Our guest blogger is Tony Carrk, Policy Director for Progressive Media, a project of the Center for American Progress Action Fund and Media Matters Action Network. Progressive Media intern Nick Wellkamp also contributed to this post.
Much has been made about Senate Republicans’ abuse of the filibuster, which has skyrocketed in recent years. But less attention has been devoted to how Republican obstruction has held up hundreds of other important pieces of legislation, many of which passed the House with overwhelming majorities and strong bipartisan support.
Because the way the Senate operates allows the legislative calendar to be consumed by extended debate, Republicans’ obstruction does not just hold up the immediate bill in question — it also holds up every other important piece of legislation waiting to be considered, and prevents the Senate from considering legislation that it would otherwise be inclined to pass.
At the end of February, The Hill reported that there were 290 bills passed by the House of Representatives in the 111th Congress that the Senate had yet to consider. Since then, the Senate has passed or tabled eight of those bills, but an analysis by the Center for American Progress Action Fund found that many of them passed the House with significant bipartisan support: of the 290 bills, 139 bills passed by voice vote, and another 105 bills passed with a majority of House Republican support, meaning at least 90 House Republicans voted “yes.”
Here are a few of the bills that passed the House with a majority of Republicans voting “yes,” but are currently stalled in the Senate due to Republican obstruction:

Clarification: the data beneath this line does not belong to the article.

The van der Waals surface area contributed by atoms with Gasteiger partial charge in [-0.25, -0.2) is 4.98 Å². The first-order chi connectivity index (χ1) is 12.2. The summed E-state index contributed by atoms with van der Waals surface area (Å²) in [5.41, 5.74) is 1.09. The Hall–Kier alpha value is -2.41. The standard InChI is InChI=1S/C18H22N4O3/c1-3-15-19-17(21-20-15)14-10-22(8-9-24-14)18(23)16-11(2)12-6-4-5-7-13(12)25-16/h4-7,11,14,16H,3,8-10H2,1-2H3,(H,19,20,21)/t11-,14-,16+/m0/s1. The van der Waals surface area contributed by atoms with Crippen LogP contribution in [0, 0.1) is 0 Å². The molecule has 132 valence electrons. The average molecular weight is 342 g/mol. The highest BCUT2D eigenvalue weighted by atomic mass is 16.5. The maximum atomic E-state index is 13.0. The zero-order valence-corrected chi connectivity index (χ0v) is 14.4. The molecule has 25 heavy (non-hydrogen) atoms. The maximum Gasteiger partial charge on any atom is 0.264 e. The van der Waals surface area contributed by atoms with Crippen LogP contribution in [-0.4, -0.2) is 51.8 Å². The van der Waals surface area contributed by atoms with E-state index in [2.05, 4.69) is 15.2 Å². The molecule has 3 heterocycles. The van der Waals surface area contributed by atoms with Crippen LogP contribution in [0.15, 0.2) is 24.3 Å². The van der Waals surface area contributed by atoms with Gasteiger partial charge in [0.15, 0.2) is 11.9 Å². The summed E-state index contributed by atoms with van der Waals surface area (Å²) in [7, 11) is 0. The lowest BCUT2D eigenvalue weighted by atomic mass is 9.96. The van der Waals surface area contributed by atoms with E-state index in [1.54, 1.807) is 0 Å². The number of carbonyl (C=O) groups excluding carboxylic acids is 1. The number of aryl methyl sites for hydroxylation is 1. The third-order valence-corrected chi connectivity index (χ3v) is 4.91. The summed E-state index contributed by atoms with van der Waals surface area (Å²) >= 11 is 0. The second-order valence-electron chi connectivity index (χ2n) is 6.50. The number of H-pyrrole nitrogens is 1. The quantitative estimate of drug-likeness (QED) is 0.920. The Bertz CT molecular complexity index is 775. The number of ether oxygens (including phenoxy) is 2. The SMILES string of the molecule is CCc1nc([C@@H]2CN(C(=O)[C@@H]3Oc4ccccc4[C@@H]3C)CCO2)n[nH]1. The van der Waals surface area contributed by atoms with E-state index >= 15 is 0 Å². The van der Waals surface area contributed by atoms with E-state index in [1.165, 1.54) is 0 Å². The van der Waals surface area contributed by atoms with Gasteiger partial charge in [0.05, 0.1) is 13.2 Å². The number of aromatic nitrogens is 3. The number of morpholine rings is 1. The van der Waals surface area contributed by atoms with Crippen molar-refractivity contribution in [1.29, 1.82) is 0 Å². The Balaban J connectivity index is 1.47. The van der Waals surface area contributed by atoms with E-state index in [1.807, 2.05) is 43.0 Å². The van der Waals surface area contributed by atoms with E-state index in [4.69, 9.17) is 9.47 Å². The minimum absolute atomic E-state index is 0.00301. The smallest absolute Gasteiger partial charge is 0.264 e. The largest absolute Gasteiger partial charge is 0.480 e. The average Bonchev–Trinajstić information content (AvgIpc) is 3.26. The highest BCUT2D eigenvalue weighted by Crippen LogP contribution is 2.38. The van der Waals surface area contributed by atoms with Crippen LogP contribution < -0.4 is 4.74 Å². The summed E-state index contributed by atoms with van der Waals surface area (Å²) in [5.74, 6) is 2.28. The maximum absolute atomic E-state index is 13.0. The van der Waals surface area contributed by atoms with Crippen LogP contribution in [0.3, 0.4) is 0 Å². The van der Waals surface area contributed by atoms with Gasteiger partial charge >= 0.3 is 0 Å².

– The TARP Accountability and Disclosure Act (HR 1242): This legislation would make TARP funds provided to financial institutions more transparent and hold those institutions more accountable. The bill would create a single publicly available data base to track TARP funds. It had the support from the U.S. Chamber of Commerce, as well as other conservative organizations such as Americans for Tax Reform. The House passed the legislation 421-0 on Dec. 2, 2009.
– A Child Is Missing Alert and Recovery Center Act (HR 1933): This legislation would provide help to federal, state and local law enforcement agencies find missing children. It passed the House 417-5 on July 21, 2009.
– COPS Improvements Act (HR 1139): This legislation would increase funding to the COPS programs that help put more police officers on the street to keep us safe. It passed the House 342-78 on April 23, 2009.
– Small Business Financing and Investment Act (HR 3854): This legislation would provide assistance to small businesses so they get the credit the need to obtain loans to make payroll and expand. It passed the House 389-32 on Oct. 29, 2009.
– The Homes for Heroes Act (HR403): This legislation would expand and improve housing for homeless veterans. It passed the House 417-2 on June 16, 2009.
It may be the case that the Senate would not consider every one of these 290 bills under ordinary circumstances. However, one could assume since many of these bills passed with significant bipartisan support in the House they would be able to find enough bipartisan support in the Senate to break a filibuster. Yet given the nature of the Senate, many of these bills will not come up for debate as Republicans continue to obstruct and delay for political reasons.